WASHINGTON — The appalling truth about the Trump administration can be found in something the late Maya Angelou once said to Oprah Winfrey: "My dear, when people show you who they are, why don't you believe them? Why must you be shown 29 times before you can see who they really are?"
The chaos and dysfunction we have seen since Jan. 20 constitute, I fear, the new normal. Anyone holding out hope for some magical transition from lunacy into sanity will surely be disappointed. President Donald Trump has shown the nation who he is.
There are leading Republicans, people whose integrity I respect, who have been telling me since the inauguration that the administration is on the cusp of settling down and that Trump is starting to appreciate the solemnity of his new role. One such person who is in regular contact with the president told me the administration had "finally hit the reset button" — just days before Trump rashly fired FBI Director James Comey in an act compared to Richard Nixon's "Saturday Night Massacre." Trump's honorable well-wishers are in denial.
Other supporters, including most Republican members of Congress, are being dangerously cynical. With majorities in both chambers, they hope to use Trump to enact a far-right agenda of huge tax cuts for the wealthy, massive reductions in government aid for the poor and across-the-board deregulation. To get what they want, they are willing to pretend the emperor is wearing clothes.
Imagine the reaction had President Barack Obama fired Comey while the FBI was investigating Hillary Clinton. Articles of impeachment would have been drawn up within hours.
For Democrats and others who opposed Trump's candidacy, there is no solace to be taken in the Trump campaign promises that sounded vaguely progressive. In early rallies, he flirted with the idea of universal medical care, which eventually morphed into a pledge of health insurance "for everybody." But he threw his full support behind the House attempt to snatch insurance away from at least 24 million people and cut Medicaid by some $800 billion. His budget director recently mused that diabetics are to blame for their own pre-existing condition.
The most significant single accomplishment of the administration — putting Justice Neil Gorsuch on the Supreme Court — is not anything progressives are likely to celebrate. And Trump's attorney general, Jeff Sessions, is trying to reverse the progress the Obama administration made on ending mass incarceration for nonviolent drug offenses.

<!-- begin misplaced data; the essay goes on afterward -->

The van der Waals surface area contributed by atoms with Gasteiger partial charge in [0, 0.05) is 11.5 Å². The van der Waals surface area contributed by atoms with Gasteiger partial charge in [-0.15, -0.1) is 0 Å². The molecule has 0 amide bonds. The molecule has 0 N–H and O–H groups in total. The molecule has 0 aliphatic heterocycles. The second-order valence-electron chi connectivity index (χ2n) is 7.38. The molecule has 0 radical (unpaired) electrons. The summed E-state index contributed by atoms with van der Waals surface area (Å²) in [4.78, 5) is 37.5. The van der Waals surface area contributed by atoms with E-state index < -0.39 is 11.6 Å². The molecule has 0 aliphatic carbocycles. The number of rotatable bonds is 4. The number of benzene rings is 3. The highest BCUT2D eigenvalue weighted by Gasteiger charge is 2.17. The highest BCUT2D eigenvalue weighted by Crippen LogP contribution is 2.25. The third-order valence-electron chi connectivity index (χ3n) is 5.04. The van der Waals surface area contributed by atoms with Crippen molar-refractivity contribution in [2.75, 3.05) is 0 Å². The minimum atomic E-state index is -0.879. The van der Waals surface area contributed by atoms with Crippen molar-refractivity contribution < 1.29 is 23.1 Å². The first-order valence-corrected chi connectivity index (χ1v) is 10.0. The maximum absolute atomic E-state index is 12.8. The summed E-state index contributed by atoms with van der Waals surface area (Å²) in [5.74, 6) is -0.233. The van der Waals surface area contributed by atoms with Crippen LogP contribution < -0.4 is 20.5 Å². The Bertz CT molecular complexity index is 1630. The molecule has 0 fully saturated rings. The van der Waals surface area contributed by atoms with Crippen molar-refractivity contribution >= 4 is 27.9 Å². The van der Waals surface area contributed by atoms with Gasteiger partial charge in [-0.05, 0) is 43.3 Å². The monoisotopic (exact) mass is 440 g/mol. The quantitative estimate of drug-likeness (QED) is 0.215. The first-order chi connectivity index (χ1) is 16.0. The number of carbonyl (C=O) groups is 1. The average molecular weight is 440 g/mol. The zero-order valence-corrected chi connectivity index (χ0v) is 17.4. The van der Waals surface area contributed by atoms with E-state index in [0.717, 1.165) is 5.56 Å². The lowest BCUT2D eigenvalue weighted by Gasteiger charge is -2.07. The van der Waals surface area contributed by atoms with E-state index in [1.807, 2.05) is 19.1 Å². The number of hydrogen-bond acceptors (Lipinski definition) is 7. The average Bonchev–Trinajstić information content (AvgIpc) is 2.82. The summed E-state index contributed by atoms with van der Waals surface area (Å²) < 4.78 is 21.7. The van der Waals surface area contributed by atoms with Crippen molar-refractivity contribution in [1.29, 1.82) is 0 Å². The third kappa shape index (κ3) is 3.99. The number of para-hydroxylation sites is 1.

Meanwhile, Trump promised an "America First" foreign policy of nonintervention. But he ordered a military strike in Syria, drawing us deeper into that bloody conflict, and has decided to send more troops to Afghanistan. Rather than emphasize human rights, he has had warm words of support for autocrats and strongmen such as Turkish President Recep Tayyip Erdogan. Trump's bromance with Russian President Vladimir Putin smolders on.
There is no silver lining that I can discern. There is no realistic hope of sudden salvation.
Thinking some transgression or another will eventually prove to be a tipping point for Republicans is logical but not realistic. The see-no-evil GOP response to the Comey firing is instructive. Trump said during the campaign that he could "stand in the middle of Fifth Avenue and shoot somebody" and not lose popular support. For House Republicans to impeach him, presumably there would have to be multiple victims.
There are those who entertain the fantasy that Trump will get bored or frustrated and eventually resign. But he's already bored and frustrated with the drudgery of governing, and he has developed coping mechanisms — he stages campaign-style rallies, chews out his hapless staff, vents on Twitter. When he invited House members to the White House to celebrate that awful health care bill, he interrupted his speech to say, "Hey, I'm president! Can you believe it, right?" He's not going to voluntarily give that up.
If news reports are correct, he is mulling a substantial shake-up of his White House staff. But no communications team is going to look good while having to defend the crazy, indefensible things Trump regularly says. No chief of staff can institute orderly processes if Trump is going to ignore them and fly by the seat of his pants. Trump is used to running things a certain way. He's not going to change.
We are where we are. Democrats need to flip one or both houses of Congress next year to slow this runaway train. It won't stop itself.
Eugene Robinson (firstname.lastname@example.org) is a columnist for The Washington Post.